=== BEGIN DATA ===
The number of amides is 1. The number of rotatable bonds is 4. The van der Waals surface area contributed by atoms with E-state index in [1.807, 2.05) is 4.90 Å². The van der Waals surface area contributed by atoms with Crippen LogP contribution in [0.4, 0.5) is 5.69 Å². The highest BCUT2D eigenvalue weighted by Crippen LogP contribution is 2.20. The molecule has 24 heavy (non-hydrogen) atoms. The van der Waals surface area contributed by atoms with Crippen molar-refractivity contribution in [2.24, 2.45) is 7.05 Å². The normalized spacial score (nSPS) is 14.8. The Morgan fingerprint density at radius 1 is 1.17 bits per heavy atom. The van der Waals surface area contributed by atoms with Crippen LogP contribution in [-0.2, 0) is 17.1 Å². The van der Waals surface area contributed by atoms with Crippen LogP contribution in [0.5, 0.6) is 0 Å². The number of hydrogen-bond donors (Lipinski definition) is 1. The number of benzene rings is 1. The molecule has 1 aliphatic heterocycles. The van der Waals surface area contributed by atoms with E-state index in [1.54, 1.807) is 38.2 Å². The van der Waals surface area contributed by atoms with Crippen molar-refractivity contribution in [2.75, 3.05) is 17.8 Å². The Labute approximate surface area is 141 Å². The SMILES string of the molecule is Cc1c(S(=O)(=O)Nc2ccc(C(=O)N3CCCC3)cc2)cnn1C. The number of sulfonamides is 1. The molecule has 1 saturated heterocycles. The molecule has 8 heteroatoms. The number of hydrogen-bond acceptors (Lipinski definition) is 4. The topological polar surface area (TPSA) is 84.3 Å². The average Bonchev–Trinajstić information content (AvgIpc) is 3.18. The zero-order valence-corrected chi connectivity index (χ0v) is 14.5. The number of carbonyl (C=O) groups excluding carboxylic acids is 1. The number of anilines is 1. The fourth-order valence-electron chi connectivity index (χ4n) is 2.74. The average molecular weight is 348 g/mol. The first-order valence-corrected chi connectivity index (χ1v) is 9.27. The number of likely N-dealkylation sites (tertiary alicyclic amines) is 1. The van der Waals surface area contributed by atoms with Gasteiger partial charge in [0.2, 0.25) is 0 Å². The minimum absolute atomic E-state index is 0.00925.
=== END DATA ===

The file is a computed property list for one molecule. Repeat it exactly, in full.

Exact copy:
The number of amides is 1. The number of rotatable bonds is 4. The van der Waals surface area contributed by atoms with E-state index in [1.807, 2.05) is 4.90 Å². The van der Waals surface area contributed by atoms with Crippen LogP contribution in [0.4, 0.5) is 5.69 Å². The highest BCUT2D eigenvalue weighted by Crippen LogP contribution is 2.20. The molecule has 24 heavy (non-hydrogen) atoms. The van der Waals surface area contributed by atoms with Crippen molar-refractivity contribution in [2.24, 2.45) is 7.05 Å². The normalized spacial score (nSPS) is 14.8. The Morgan fingerprint density at radius 1 is 1.17 bits per heavy atom. The van der Waals surface area contributed by atoms with Crippen LogP contribution in [-0.2, 0) is 17.1 Å². The van der Waals surface area contributed by atoms with Crippen LogP contribution in [0.5, 0.6) is 0 Å². The number of hydrogen-bond donors (Lipinski definition) is 1. The number of benzene rings is 1. The molecule has 1 aliphatic heterocycles. The van der Waals surface area contributed by atoms with E-state index in [1.54, 1.807) is 38.2 Å². The van der Waals surface area contributed by atoms with Crippen molar-refractivity contribution in [2.75, 3.05) is 17.8 Å². The Labute approximate surface area is 141 Å². The SMILES string of the molecule is Cc1c(S(=O)(=O)Nc2ccc(C(=O)N3CCCC3)cc2)cnn1C. The number of sulfonamides is 1. The molecule has 1 saturated heterocycles. The molecule has 8 heteroatoms. The number of hydrogen-bond acceptors (Lipinski definition) is 4. The topological polar surface area (TPSA) is 84.3 Å². The average Bonchev–Trinajstić information content (AvgIpc) is 3.18. The zero-order valence-corrected chi connectivity index (χ0v) is 14.5. The number of carbonyl (C=O) groups excluding carboxylic acids is 1. The number of anilines is 1. The fourth-order valence-electron chi connectivity index (χ4n) is 2.74. The average molecular weight is 348 g/mol. The first-order valence-corrected chi connectivity index (χ1v) is 9.27. The number of likely N-dealkylation sites (tertiary alicyclic amines) is 1. The van der Waals surface area contributed by atoms with Gasteiger partial charge in [0.2, 0.25) is 0 Å². The minimum absolute atomic E-state index is 0.00925.